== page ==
(Alternate title: Jetlag makes everything funny)
Things I've noticed:
1. Everything here is weird.
To be fully inclusive, "everything" of course includes us. However, stuff here is so weird. Like, we went to the "express" Tesco's (grocery store), because they don't have big grocery stores in the city. The express version is like a large convenience store, designed for popping round to buy washing up liquid, and maybe grab an apple or two, some prawn-flavoured crisps, more McVities, and some meatballs in sauce for lunch. Normally, you just order your groceries online and they get delivered to you.
Let me break that down.
- "Washing up liquid", which we in Canada call "dish soap", is actually labeled "washing up liquid". Viv, I apologize.
- "Prawn" is apparently not only an acceptable, but a popular flavour for chips, which I now have to remember to call "crisps". Used in a sentence: "No, I would not like any prawn crisps."
- "McVities" - good call, Jolene! - were in our welcome basket, and since we had already finished the Goodbye McVities, they were welcome indeed! They are chocolate-covered digestive biscuits (cookies - why does everything need to be different???)
- "Meatballs in sauce" comes in a can, of course. And, according to said can, you can either heat it up in the microwave, or on the "hob". Luckily, there was a picture of a pot, which I presumed was for cooking; without that, I would still be looking for a hob. But, yes, a hob seems to be what they call a stovetop around here for no apparent reason. (Day 1 Win: I didn't burn down my flat when I used the so-called hob. Also, "No, I would not like to eat canned meatballs in sauce ever again.")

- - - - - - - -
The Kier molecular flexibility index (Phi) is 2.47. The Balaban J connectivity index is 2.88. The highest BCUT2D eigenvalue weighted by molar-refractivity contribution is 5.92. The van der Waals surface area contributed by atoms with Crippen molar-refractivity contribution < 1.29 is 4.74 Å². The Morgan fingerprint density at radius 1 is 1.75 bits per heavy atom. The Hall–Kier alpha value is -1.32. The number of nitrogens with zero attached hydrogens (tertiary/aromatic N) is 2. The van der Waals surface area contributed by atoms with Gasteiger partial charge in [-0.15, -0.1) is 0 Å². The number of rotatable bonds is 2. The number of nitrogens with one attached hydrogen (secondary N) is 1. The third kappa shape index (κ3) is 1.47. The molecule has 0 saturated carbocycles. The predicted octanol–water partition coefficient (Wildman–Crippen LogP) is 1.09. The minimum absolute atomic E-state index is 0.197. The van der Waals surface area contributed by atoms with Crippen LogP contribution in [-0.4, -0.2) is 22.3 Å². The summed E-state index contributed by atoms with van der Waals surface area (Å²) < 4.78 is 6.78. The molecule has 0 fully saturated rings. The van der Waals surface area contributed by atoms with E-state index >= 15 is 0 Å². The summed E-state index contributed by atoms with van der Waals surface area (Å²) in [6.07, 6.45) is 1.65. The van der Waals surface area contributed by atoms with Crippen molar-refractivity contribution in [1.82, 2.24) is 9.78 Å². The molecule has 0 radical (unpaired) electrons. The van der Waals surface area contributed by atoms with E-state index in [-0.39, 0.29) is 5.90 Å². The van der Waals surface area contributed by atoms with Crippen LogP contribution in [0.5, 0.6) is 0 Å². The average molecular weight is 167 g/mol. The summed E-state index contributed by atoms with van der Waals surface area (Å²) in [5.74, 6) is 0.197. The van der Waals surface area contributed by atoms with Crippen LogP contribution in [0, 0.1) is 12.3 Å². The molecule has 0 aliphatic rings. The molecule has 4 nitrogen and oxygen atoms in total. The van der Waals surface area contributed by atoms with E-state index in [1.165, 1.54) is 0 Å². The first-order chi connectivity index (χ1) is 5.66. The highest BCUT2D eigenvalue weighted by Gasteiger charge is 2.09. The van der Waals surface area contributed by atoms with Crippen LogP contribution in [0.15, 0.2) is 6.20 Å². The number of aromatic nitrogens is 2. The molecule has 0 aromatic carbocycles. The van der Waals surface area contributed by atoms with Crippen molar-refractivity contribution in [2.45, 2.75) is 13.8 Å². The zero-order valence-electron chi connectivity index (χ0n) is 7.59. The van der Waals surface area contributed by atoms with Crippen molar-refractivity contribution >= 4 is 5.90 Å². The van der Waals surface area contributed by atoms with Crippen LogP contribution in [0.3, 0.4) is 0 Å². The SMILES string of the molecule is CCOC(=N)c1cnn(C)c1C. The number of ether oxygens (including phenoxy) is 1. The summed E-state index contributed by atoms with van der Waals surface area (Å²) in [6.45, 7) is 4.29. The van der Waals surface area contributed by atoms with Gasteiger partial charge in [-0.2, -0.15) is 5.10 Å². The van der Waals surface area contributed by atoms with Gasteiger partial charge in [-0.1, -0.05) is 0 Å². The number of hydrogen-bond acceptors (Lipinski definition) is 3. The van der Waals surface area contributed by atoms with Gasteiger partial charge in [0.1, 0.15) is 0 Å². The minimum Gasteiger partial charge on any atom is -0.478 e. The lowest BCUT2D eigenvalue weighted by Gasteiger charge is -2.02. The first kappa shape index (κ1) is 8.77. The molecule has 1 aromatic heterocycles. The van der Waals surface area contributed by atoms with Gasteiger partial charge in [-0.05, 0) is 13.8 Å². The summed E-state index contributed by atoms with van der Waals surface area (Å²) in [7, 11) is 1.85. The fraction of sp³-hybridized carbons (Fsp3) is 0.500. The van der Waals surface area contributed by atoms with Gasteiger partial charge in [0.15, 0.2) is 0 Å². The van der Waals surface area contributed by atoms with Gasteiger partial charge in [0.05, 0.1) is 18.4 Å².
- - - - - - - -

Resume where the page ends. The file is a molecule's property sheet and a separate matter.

- This afternoon, I may have ordered my groceries online (will find out tomorrow between 8 and 12). It started out as a lot more fun than real grocery shopping, but quickly became frustrating because everything has a weird name. Courgettes and aubergines, my fanny!
2. Everyone does too have an accent.
Despite telling the kids over and over that it is now WE* who have the accent, I still can't believe that there will be a time that we not only understand what the locals are saying, but may not even notice how insufferable they sound. (Viv, I apologize again. I blame jet lag! Also, your husband broke my door and made me spill my wine, so...)
3. Abbey Road is both more and less inspiring than expected.
Well, there were no British accents hanging round the Abbey Road zebra crossing, that's for sure. And, when it comes down to it, it's just a crosswalk surrounded by tourists.** But the vast number of them, for a Monday afternoon, and the variety of languages and cultures represented really struck me. Of course, everyone tried to take their own version of the iconic photo (ours involves three kids going the wrong direction, dragging a very small dog behind), but it's still a Place, and it touches people from all over the world, no matter what language or age (qualify: older than 4, judging by my smallest associate). It's like Mat said that time, and he sure hit it on the head: "The Beatles were a really good band."
More adventures to come, and maybe photos too! (But maybe not - see #1.) Also, I expect that everything will look better with wine (which I also ordered online from the grocery store! I really hope I did it right!!!)
*Still sounds wrong, Captain!
**And us! We're not tourists! We live here! Ha!